When houseplants get brown tips on their leaves, it’s generally an indication of poor watering habits. The best way to water a houseplant is to thoroughly flush it until water runs freely out the drainage holes. Shallow watering can cause brown tips on the leaves. But, brown tips are also an indication of lack of humidity.
Many common houseplants are native to jungle conditions so if your home is very dry, you’ll need to mist your plants and give them a shower every few days. Brown leaf tips can also indicate a buildup of salts from too much fertilizer or from softened water. Don’t overfertilize your houseplants and, if you use softened water, buy distilled water to keep your plants happy.
What causes the brown tips?
- Some types are more susceptible, like peace lily, spider plant and dieffenbachia.
- The most frequent cause is a reaction to elements and compounds in the soil that are often introduced through the water. Things like fluorine, chlorine and sodium.
- Avoid tap water treated with chlorine or fluoride. Sometimes allowing water to sit overnight might help, although the effectiveness has been questioned. Reverse osmosis water is good. Water from a mechanical water softener is very dangerous for houseplants. Naturally soft water, like rainwater or melted snow, is great.
- Low indoor winter humidity and dry furnace-heated air currents worsen leaf tip crisping.
What to do if you have brown leaf tips?
- It’s important to understand the concept that once leaf tissue is dead-brown and crisp, there’s no reverting that tissue back to normal. Even Miracle Gro can’t resurrect plant cells from the dead. The only two options are to remove the entire leaf if it’s very ugly, or to scissor-trim the dead tip tissue into a naturally tapered leaf point. Then encourage new, healthy, normal leaves to sprout.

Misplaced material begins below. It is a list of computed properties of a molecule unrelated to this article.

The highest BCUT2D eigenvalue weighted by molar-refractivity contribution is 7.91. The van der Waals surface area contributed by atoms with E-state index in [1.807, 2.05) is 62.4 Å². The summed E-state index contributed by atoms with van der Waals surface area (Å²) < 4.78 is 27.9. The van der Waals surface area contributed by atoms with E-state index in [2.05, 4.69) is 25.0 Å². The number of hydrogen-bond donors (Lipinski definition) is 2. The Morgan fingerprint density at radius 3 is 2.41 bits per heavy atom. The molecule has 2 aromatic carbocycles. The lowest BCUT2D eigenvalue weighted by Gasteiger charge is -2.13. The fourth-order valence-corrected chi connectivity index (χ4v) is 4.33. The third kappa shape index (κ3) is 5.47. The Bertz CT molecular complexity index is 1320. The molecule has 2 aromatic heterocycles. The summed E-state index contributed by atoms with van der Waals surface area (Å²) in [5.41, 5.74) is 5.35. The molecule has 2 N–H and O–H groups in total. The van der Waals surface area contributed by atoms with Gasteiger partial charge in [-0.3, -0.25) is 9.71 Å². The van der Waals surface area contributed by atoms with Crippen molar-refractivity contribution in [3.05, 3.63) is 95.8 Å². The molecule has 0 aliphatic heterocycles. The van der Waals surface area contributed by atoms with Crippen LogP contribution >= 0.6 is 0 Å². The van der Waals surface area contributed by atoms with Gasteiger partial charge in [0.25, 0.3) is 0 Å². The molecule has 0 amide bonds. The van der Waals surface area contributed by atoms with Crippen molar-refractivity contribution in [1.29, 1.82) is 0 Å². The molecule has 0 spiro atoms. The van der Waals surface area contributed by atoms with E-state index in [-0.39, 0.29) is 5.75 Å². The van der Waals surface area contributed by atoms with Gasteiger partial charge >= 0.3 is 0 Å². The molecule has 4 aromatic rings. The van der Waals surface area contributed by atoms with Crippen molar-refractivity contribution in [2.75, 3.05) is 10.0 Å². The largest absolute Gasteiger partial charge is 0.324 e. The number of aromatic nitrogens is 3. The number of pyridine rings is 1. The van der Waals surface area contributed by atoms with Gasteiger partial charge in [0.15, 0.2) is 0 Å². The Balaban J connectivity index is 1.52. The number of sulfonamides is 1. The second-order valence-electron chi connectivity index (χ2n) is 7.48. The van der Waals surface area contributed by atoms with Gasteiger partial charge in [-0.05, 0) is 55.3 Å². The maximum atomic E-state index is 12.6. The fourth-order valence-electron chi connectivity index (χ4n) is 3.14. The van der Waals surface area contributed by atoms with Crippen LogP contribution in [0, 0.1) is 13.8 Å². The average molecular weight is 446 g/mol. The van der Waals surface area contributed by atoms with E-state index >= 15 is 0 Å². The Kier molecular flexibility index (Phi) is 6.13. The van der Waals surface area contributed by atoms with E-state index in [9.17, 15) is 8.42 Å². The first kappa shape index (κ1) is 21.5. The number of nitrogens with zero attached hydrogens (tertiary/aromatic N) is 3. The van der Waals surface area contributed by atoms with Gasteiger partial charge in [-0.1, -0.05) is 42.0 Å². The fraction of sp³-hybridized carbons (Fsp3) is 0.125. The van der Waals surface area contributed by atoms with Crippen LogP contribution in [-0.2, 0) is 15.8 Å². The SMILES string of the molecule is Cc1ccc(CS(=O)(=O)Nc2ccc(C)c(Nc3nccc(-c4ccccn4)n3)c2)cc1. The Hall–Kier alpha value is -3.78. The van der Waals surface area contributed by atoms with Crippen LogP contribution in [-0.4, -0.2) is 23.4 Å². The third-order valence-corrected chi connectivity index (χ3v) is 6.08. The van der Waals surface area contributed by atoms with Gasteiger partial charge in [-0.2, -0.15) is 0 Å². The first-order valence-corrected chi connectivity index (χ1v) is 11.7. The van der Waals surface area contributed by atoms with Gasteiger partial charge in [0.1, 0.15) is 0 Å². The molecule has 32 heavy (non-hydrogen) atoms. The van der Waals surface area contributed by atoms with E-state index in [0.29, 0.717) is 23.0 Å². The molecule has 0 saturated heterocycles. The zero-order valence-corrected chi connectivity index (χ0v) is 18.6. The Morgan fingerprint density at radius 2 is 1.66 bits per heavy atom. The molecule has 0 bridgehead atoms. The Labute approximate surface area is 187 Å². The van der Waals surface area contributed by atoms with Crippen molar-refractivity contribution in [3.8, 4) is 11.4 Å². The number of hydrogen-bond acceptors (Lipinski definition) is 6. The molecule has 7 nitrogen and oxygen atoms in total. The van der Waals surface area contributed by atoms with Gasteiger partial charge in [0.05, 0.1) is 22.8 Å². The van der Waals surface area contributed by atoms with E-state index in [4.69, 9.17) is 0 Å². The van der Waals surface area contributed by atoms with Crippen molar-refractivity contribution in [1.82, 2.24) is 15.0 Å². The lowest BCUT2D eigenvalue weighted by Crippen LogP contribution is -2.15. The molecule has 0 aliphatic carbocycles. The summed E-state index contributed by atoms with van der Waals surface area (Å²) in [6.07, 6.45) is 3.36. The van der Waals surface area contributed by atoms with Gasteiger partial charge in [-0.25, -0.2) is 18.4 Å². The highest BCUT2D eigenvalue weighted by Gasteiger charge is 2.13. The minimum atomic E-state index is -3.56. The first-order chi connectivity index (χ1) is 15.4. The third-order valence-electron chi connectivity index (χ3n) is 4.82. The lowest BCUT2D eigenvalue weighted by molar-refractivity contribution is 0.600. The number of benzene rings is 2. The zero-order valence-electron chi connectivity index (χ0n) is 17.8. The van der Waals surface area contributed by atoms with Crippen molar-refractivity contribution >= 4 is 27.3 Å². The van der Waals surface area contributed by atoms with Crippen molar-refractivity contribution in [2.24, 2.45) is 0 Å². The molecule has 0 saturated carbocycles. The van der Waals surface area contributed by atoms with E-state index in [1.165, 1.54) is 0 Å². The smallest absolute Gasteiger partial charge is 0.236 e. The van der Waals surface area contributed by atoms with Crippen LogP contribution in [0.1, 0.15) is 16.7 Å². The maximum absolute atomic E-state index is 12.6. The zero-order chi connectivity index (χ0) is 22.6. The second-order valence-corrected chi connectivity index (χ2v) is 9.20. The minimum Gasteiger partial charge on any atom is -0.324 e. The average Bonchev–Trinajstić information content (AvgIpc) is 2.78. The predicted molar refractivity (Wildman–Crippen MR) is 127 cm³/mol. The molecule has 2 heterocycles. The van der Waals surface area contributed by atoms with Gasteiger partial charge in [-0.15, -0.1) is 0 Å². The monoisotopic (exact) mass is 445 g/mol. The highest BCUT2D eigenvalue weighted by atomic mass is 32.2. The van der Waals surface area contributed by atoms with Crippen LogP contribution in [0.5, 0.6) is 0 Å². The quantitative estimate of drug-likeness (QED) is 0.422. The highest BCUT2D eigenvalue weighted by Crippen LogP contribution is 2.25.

- To avoid newly produced leaves from continually becoming tip-charred on a troubled plant: (1) repot into fresh high-quality potting mix (2) “leach” the plant by placing it in a sink, watering copiously until water drains through, and repeat immediately twice more (3) change the water source (3) fertilize only during periods of active growth in spring through September, while avoiding the non-growth months of winter, except for flowering plants like African violets.
Houseplant Humidity Guidelines
Homes with central heating are dry during fall and winter. The same is true in summer of houses where the air conditioner runs a lot. Cacti and succulents thrive in dry conditions, but most plants don’t. Either you grow plants that like or tolerate dryness, or you raise the humidity in your home.
A humidifier is the simplest and most obvious solution. The added moisture benefits most houseplants. And it benefits furniture and people, too. If you don’t want to buy a whole-house or room humidifier, try setting a small vaporizer near plants.
Grouping plants helps, too, because moisture released by one plant can be picked up by another. Keep in mind that despite their love for humidity, plants need good air circulation to ward off disease. Leaves of individual plants should not touch. This isn’t always possible, but you should try to give each plant breathing room.
Finally, spray your plants frequently with a fine mist of tepid water. Mist both the tops and bottoms of leaves. Mist in the morning so that plants have a chance to dry during the day. Misting at night encourages disease. Besides increasing the humidity around plants, misting also helps deter some insects, especially red spider mites.